Mekong Plus empowering women through rural development

Charcoal and firewood might seem like typical necessities of rural living, but Vietnam and Cambodia-based Mekong Plus sees it differently.

“[These methods are] very polluting and create a lot of smoke,” Bernard Kervyn, Managing Director of the non-profit organisation that has spent more than 30 years improving lives in areas such as the Mekong delta and coastal Vietnam, explained.

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A woman cooking using methane biogas

And the most common victims of this seemingly innocent form of fuel? Rural women spend more than three hours a day preparing meals for their families and the consequence of breathing in cooking smoke is often under-estimated; manifesting as respiratory illness, impaired lung capacity and even cancer later on in life.

Community projects with multi-faceted impact

This problem then became a driving force for the Mekong Plus team to develop an alternative fuel that is both accessible and clean.

Beginning with a first successful pilot experiment in the 1990s, Mekong Plus has now managed to help more than 3,000 households with chicken or pig excrement to produce biogas through a low-cost plastic reservoir system that only requires locals to shove animal faeces directly into an installation built behind pigsties and chicken pens. The system can also be adapted easily for cow and human waste.

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After two or three weeks of natural fermentation, sufficient methane gas is produced, no pump is necessary and only polyurethane or PVC pipes are required to channel the gas to a heat-resistant concrete stove.

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The methane biogas tank, floating above two pigs

“In most cases, only VND2,000,000 (US$87) of investment [is needed]!” Bernard exclaimed.

The benefits of burning Methane goes beyond reducing women’s exposure to smoke in the kitchen. As a greenhouse gas that is about 25 times more potent than carbon dioxide at trapping heat, burning it as a fuel prevents its release into the atmosphere.

Women’s well-being linked to agricultural habits

Realising that not all households are able to employ techniques that involve animal husbandry, Mekong Plus also helps households with limited land to build covered farms that are protected from the elements and pests, allowing even non-seasonal vegetables to be grown and sold for prices 2 times higher than when in season.

“Pesticides become unnecessary for most vegetables and farmers are exposed to fewer toxins,” Bernard reminded.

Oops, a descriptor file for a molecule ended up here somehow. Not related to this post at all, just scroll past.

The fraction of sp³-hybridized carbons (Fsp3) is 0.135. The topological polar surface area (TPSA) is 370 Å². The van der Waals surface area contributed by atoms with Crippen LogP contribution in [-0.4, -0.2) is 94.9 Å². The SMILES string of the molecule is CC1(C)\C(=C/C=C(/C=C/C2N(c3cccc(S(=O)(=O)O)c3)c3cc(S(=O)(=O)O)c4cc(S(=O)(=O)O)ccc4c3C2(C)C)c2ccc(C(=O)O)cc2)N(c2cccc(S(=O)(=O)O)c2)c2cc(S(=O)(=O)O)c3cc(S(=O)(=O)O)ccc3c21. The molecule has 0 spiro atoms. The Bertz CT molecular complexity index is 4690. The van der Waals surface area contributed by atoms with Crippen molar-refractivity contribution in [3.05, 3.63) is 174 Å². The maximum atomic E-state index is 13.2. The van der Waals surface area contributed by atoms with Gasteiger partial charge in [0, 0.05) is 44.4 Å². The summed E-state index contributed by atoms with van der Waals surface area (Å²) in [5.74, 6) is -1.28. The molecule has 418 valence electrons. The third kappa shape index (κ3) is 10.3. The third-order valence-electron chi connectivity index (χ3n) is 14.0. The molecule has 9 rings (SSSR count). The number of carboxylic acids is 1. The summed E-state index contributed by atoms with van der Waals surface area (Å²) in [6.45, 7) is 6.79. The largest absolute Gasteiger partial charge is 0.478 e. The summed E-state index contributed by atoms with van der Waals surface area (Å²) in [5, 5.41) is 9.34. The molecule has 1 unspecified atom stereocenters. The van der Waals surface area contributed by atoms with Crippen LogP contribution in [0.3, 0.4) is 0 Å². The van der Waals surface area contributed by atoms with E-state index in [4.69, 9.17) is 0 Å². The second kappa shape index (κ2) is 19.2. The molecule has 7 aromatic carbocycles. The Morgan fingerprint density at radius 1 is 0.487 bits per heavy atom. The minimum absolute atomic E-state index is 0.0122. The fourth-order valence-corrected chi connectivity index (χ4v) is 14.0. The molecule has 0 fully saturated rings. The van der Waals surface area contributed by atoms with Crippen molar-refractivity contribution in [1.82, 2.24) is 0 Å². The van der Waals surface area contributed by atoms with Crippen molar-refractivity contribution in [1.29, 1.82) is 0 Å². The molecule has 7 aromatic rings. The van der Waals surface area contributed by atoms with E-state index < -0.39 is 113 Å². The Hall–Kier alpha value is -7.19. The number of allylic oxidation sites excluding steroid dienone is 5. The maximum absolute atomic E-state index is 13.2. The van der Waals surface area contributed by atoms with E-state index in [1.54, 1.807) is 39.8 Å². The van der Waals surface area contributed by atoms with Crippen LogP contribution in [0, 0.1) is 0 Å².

With an increasing number of men leaving the countryside to look for work in developed cities, the impact of these women-focused initiatives become greater by day.

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A greenhouse filled with vegetables in rural Vietnam

For paddy crops, Mekong Plus developed yet another strategy–leftover rice straw after harvest is treated with a spray that contains Trichoderma fungi, producing natural anti-microbial compounds in the process. The treated rice straw can then be used as compost or as bedding for raising pigs, reducing the spread of infectious diseases and in turn the need to bathe pigs with large amounts of water regularly. 

“Once the pigs are sold, the dry litter can be collected and used as compost too!” Bernard reminded.

Mekong Plus considers this a much better solution than what is done traditionally–burning rice straw with the misinformed belief that heat purges bad soil.

“Women thus have much less work to do,” Bernard said.

Growing the potential of girls and women

Ultimately, Mekong Plus believes that nurturing the next generation is key to alleviating poverty.

Priority is given to girls for Mekong Plus’ highly-acclaimed scholarship program to discourage families from continuing the tradition of preferring boys over girls for further education.

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A teenager working on her homework

Mekong Plus micro-credit programmes that provide smaller sums of financial support, which are often unattractive to banks as loans, are also focused on women since a large number of beneficiary households comprise of single mothers or widows due to unfortunate yet common circumstances such as motorbike accidents and rampant alcoholism.

“Empowering women in the household might begin as a loan and technical support to help a rural lady rear her first batch of chickens,” Bernard elaborated.

As household income increases, these women can choose to opt-in on many other programmes helmed by Mekong Plus.

“Through regular meetings [with the women], our volunteers also identify cases of domestic violence and sexual abuse,” Bernard said.

How you can help

Beyond rural development projects focusing on farming, Mekong Plus’ sister social enterprise Mekong Quilts offers a wide range of artisanal quilt, fabric and handicraft products handmade by female artisans throughout Vietnam and Cambodia; more than 80% of profits at Mekong Quilts goes back to Mekong Plus’ scholarship and rural projects that have helped improve the lives of underprivileged women since 2001.

Visit Mekong Plus homepage today to learn more about its mission and beneficiaries and how you can help to improve lives in Vietnam and Cambodia.

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